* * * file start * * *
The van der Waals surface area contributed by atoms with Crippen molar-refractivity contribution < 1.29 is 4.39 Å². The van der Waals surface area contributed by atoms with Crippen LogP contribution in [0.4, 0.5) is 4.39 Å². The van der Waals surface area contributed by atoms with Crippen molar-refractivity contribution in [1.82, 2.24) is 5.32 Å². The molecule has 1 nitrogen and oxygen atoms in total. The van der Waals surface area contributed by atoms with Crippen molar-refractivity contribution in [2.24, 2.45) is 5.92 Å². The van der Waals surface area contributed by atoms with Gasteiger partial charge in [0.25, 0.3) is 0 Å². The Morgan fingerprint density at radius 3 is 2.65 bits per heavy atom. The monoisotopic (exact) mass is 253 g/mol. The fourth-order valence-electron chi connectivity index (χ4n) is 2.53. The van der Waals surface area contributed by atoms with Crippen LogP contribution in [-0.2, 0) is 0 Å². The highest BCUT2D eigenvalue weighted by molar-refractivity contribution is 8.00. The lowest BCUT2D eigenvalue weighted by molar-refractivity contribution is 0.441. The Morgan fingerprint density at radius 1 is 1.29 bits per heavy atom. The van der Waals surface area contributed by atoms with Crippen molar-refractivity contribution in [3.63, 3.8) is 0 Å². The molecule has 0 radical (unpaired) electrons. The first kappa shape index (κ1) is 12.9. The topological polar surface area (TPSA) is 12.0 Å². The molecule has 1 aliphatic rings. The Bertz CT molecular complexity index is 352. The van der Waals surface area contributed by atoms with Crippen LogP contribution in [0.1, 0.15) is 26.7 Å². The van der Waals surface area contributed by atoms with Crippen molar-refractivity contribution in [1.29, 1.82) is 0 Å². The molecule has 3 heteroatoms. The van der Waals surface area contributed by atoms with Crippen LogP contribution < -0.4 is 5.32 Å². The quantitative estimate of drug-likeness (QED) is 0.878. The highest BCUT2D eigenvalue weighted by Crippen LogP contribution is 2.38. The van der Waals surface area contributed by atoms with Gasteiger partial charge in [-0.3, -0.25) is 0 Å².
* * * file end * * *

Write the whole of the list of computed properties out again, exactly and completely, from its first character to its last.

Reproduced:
The van der Waals surface area contributed by atoms with Crippen molar-refractivity contribution < 1.29 is 4.39 Å². The van der Waals surface area contributed by atoms with Crippen LogP contribution in [0.4, 0.5) is 4.39 Å². The van der Waals surface area contributed by atoms with Crippen molar-refractivity contribution in [1.82, 2.24) is 5.32 Å². The molecule has 1 nitrogen and oxygen atoms in total. The van der Waals surface area contributed by atoms with Crippen molar-refractivity contribution in [2.24, 2.45) is 5.92 Å². The van der Waals surface area contributed by atoms with Gasteiger partial charge in [0.25, 0.3) is 0 Å². The Morgan fingerprint density at radius 3 is 2.65 bits per heavy atom. The monoisotopic (exact) mass is 253 g/mol. The fourth-order valence-electron chi connectivity index (χ4n) is 2.53. The van der Waals surface area contributed by atoms with Crippen LogP contribution in [-0.2, 0) is 0 Å². The highest BCUT2D eigenvalue weighted by molar-refractivity contribution is 8.00. The lowest BCUT2D eigenvalue weighted by molar-refractivity contribution is 0.441. The Morgan fingerprint density at radius 1 is 1.29 bits per heavy atom. The van der Waals surface area contributed by atoms with Crippen molar-refractivity contribution in [3.63, 3.8) is 0 Å². The molecule has 0 radical (unpaired) electrons. The first kappa shape index (κ1) is 12.9. The topological polar surface area (TPSA) is 12.0 Å². The molecule has 1 aliphatic rings. The Bertz CT molecular complexity index is 352. The van der Waals surface area contributed by atoms with Crippen LogP contribution in [0.1, 0.15) is 26.7 Å². The van der Waals surface area contributed by atoms with Crippen molar-refractivity contribution in [1.29, 1.82) is 0 Å². The molecule has 3 heteroatoms. The van der Waals surface area contributed by atoms with Crippen LogP contribution < -0.4 is 5.32 Å². The quantitative estimate of drug-likeness (QED) is 0.878. The highest BCUT2D eigenvalue weighted by Crippen LogP contribution is 2.38. The van der Waals surface area contributed by atoms with Gasteiger partial charge in [-0.3, -0.25) is 0 Å².